I recently received a phone call from a very senior government rep of a very large wireless carrier. The carrier’s rep called to share his displeasure that the city I frequently work with would not administratively grant approval of what he determined to be subject to Section 6409(a) of the Middle Class Tax Relief Act as modification project of an existing cell site.
Here are the general facts:
- When the Planning Commission approved the initial cell site project, it explicitly placed a condition on the project that required the applicant to come back to the P.C. for any site modifications;
- The carrier accepted the condition;
- Now the carrier wants to modify the site to change out the antennas (and presumably a bit more) to support 4G services;
- The carrier does not want to back to the Planning Commission since that would require public notice and a hearing;
- The city has no administrative approval process to allow staff to override a Planning Commission condition on an approved project; and
- As of this writing, the carrier’s rep has not yet submitted his project modification application to the city.
The government planner for the city involved told the carrier’s rep that he would have to submit his request following the usual application process, and that the project could be scheduled quickly for Planning Commission review. The carrier’s rep told the planner that the cty is obligated to process 6409(a) projects administratively and to then grant approval without a hearing. The carrier’s rep threatened to sue the city if the project was not administratively approved. He made the same assertion and threat to me when we talked.
I told the carrier’s rep that nowhere in 6409(a) did Congress define an administrative process–much less any specific process–that a local jurisdiction must follow when considering (1) whether a project is subject to the benefits of 6409(a) treatment, and (2) if the project is subject to 6409(a) treatment whether the project must be approved administratively. He disagreed, saying that its employer’s problem if the city has no administrative process to follow, and that 6409(a) requires it.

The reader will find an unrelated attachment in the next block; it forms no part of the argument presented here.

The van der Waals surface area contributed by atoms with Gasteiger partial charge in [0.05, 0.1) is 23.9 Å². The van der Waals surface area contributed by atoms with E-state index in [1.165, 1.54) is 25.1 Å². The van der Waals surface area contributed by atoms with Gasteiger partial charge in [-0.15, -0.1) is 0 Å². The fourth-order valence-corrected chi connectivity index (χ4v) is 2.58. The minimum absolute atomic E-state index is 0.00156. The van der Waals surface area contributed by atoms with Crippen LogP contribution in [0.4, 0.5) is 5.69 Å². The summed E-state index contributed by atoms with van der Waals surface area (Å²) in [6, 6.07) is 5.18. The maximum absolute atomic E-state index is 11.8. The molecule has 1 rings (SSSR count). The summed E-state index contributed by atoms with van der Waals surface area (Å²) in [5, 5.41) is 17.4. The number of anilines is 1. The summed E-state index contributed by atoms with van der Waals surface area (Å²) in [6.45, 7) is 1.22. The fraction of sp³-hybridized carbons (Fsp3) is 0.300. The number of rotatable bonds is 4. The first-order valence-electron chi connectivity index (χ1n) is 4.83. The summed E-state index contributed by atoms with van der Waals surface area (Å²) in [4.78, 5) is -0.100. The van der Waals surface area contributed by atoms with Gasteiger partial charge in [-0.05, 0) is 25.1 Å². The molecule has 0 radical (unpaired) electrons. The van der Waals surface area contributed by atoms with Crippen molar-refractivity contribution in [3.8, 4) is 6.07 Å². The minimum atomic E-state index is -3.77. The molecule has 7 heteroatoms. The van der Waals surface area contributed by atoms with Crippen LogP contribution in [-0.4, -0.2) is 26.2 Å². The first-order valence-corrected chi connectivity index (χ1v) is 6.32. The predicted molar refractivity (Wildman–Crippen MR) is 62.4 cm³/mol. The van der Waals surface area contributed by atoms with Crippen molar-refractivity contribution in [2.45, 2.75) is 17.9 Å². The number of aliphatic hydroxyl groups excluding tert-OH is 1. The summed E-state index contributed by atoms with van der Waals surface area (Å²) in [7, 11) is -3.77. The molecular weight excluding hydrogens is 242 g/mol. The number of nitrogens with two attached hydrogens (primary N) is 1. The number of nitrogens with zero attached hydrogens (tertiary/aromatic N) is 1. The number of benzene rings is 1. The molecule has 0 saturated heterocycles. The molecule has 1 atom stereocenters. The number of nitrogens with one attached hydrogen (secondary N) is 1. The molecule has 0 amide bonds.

What I told the carrier’s rep is that where no administrative procedure exists to override a Planning Commission condition on an approved project, the condition (to bring back any site modifications to the Planning Commission) has to be followed even if the outcome may be predetermined by 6409(a). Remember, whether a project is subject to 6409(a) is a factual determination that must be made by the local government, rather than by the carrier. Given that the FCC’s guidance of last month is not binding on cities or even the Commission, and that guidance requires you ignore the plain words in the statute to follow the Commission’s recommendations, it’s obvious that facts have to be determined, and that those facts count.
The bottom line is that there is no federal requirement under 6409(a) that any particular process be used when considering a project that may be subject to 6409(a).
Where there such a requirement in the text of 6409(a), it would simply bolster the already interesting commandeering arguments being made by local government counsel who assert that 6409(a) is unconstitutional.
Time will tell.
PS: Don’t forget that the FCC shot clock still applies to 6409(a) projects, just like it does to non-6409(a) projects.